Sperm DNA tests are also useful for couples with unexplained infertility as these tests can often pick up anomalies. Testing sperm DNA may also be useful after a failed cycle of IVF or if the man has previously been ill, on medication or has changed his lifestyle for the better. A sperm DNA test can guide the clinic and couple as to whether IVF or ICSI would be better for their next cycle of treatment.
There are very few cases of male infertility or sub fertility that can actually be cured. Generally when we refer to treatment we mean techniques that enable us to circumvent the problem.
Assisted conception treatment such as IVF may enable a man to achieve a pregnancy with his own sperm, however he will still be infertile and will need assistance if he wishes to have more children.
IVF is successful with low numbers of normal motile sperm because the sperm and egg are placed together in a petri dish in the lab. This makes it must easier for the sperm to fertilise the egg. Success rates with IVF vary with the severity of the sperm problems.
If the sperm are of low quality, an advance form of IVF called intracytoplasmic sperm injection (ICSI) can be used instead. This is a process whereby a single sperm is injected directly into the egg and can be carried out even when there are very few sperm present in the semen. ICSI can be used very successfully with sperm that have been surgically retrieved from the testis or from the epididymis. This technique has superseded all other micromanipulation techniques and has become the treatment of choice where fertilisation fails with conventional IVF. Since this technique has allowed men to father children who previously would have been unable to do so, concerns have been raised about the inheritance of male infertility, as well as the possibility of other genetic defects. To date, research suggests that there is a slightly raised incidence of sex chromosome abnormalities in children born as a result of ICSI. This is not a result of the technique, but rather a result of the presence of genetic defects in the fathers. However, the incidence is still very low, at around 3%. Couples who need treatment by ICSI should make sure they understand the genetic implications by asking their fertility doctor all the questions they have.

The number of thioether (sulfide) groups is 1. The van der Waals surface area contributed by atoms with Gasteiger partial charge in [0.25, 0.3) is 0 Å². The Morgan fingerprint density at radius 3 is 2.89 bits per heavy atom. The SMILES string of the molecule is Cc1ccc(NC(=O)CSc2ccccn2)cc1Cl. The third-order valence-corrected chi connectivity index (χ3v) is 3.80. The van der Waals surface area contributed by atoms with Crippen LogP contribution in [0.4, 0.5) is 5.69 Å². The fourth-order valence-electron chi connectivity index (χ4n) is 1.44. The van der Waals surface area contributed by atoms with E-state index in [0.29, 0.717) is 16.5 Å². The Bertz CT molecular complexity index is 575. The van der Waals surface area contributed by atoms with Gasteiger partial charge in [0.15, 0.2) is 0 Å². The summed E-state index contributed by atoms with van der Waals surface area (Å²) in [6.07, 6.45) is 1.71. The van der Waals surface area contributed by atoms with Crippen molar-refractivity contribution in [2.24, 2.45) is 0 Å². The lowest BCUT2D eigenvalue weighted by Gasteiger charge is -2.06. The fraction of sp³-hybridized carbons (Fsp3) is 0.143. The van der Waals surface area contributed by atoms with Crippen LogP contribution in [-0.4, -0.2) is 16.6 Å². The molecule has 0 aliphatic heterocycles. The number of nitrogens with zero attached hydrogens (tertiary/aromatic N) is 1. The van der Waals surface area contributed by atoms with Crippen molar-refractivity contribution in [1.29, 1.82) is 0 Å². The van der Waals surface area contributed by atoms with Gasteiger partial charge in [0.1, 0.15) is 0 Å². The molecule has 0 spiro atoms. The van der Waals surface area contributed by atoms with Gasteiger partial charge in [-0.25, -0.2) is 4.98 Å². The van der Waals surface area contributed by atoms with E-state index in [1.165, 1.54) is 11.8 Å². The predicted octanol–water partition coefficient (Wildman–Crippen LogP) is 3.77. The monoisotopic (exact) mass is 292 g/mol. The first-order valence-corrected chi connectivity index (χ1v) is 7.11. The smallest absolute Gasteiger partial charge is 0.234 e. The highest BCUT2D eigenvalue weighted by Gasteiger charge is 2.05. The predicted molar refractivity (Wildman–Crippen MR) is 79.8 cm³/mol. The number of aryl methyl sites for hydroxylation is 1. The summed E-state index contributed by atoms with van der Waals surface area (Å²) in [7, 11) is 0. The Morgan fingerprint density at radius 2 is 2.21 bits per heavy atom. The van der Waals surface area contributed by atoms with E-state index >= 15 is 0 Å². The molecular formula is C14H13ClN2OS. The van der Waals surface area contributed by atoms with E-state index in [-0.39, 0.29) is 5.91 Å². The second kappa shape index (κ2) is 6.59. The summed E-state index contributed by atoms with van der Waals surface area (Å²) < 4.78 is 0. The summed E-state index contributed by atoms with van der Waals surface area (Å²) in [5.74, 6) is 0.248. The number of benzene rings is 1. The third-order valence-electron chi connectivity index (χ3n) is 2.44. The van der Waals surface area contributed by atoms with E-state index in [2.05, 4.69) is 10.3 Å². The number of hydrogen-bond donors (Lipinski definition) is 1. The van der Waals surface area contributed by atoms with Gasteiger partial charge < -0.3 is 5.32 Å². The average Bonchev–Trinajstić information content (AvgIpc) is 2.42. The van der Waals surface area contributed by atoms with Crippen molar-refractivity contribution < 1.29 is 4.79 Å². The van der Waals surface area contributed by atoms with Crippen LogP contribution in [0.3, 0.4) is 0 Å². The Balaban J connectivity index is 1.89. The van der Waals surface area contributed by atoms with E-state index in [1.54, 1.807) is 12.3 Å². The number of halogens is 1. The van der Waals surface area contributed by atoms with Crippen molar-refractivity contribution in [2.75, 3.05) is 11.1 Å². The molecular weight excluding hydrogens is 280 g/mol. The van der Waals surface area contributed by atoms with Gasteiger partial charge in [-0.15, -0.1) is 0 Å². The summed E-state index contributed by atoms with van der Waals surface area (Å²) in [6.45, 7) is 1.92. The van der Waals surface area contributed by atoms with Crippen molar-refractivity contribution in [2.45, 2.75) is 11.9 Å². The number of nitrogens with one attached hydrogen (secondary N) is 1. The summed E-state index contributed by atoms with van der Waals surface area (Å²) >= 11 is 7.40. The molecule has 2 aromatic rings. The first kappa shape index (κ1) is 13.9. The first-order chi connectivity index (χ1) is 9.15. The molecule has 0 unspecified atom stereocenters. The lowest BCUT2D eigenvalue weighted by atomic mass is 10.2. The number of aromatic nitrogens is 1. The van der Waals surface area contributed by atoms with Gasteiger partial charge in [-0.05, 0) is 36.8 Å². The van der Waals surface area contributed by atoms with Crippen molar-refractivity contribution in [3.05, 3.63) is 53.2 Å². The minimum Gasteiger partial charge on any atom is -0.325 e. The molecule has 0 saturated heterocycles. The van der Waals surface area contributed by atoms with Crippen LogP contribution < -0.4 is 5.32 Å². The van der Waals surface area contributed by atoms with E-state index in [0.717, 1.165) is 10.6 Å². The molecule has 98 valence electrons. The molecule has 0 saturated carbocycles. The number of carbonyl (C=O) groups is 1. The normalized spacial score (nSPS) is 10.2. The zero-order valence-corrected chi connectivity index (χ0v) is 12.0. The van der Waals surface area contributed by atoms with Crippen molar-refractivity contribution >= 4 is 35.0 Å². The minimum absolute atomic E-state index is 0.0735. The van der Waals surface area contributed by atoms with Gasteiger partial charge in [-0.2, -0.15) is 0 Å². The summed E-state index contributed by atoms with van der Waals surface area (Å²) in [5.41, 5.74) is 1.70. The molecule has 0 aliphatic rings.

Our understanding of male infertility and of sperm function has increased tremendously over the last decade. The development of ICSI means that there are now very few men for whom there is no possibility of fathering their own genetic children. However, in terms of treatment leading to a cure, very little progress has been made. There are virtually no reliable drug treatments and very little that can be done to increase sperm concentrations.
Many patients ask whether there is anything they can do to improve their sperm count. The answer is generally no other than to live a normal healthy lifestyle. Future research is directed at improving results with the existing treatments, and also to find ways to improve fertility so that such invasive techniques such as ICSI or even IVF are not necessary.